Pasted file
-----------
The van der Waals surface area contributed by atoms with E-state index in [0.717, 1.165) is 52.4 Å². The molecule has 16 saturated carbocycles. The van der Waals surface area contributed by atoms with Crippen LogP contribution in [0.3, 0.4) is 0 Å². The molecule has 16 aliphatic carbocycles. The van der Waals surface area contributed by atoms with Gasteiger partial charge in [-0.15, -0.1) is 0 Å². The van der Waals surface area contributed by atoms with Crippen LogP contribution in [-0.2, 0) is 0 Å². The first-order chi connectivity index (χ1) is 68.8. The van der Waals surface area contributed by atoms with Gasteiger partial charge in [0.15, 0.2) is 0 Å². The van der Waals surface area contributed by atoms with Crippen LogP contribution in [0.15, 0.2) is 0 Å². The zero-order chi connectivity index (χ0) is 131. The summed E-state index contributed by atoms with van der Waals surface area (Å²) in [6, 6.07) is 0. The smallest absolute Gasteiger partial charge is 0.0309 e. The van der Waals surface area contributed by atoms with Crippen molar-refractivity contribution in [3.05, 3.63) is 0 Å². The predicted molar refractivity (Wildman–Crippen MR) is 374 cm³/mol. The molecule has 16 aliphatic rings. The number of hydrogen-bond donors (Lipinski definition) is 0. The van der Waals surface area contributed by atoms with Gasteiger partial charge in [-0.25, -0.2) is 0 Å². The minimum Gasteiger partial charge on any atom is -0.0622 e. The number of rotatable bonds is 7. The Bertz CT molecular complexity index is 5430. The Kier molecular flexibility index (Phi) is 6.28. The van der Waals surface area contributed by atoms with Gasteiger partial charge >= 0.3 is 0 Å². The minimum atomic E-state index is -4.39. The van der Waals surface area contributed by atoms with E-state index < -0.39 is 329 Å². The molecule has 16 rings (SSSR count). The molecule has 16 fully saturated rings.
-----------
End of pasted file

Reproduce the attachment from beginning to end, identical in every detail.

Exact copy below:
The van der Waals surface area contributed by atoms with E-state index in [0.717, 1.165) is 52.4 Å². The molecule has 16 saturated carbocycles. The van der Waals surface area contributed by atoms with Crippen LogP contribution in [0.3, 0.4) is 0 Å². The molecule has 16 aliphatic carbocycles. The van der Waals surface area contributed by atoms with Gasteiger partial charge in [-0.15, -0.1) is 0 Å². The van der Waals surface area contributed by atoms with Crippen LogP contribution in [-0.2, 0) is 0 Å². The first-order chi connectivity index (χ1) is 68.8. The van der Waals surface area contributed by atoms with Gasteiger partial charge in [0.15, 0.2) is 0 Å². The van der Waals surface area contributed by atoms with Crippen LogP contribution in [0.15, 0.2) is 0 Å². The zero-order chi connectivity index (χ0) is 131. The summed E-state index contributed by atoms with van der Waals surface area (Å²) in [6, 6.07) is 0. The smallest absolute Gasteiger partial charge is 0.0309 e. The van der Waals surface area contributed by atoms with Crippen molar-refractivity contribution in [3.05, 3.63) is 0 Å². The predicted molar refractivity (Wildman–Crippen MR) is 374 cm³/mol. The molecule has 16 aliphatic rings. The number of hydrogen-bond donors (Lipinski definition) is 0. The van der Waals surface area contributed by atoms with Gasteiger partial charge in [-0.25, -0.2) is 0 Å². The minimum Gasteiger partial charge on any atom is -0.0622 e. The number of rotatable bonds is 7. The Bertz CT molecular complexity index is 5430. The Kier molecular flexibility index (Phi) is 6.28. The van der Waals surface area contributed by atoms with Gasteiger partial charge >= 0.3 is 0 Å². The minimum atomic E-state index is -4.39. The van der Waals surface area contributed by atoms with E-state index < -0.39 is 329 Å². The molecule has 16 rings (SSSR count). The molecule has 16 fully saturated rings.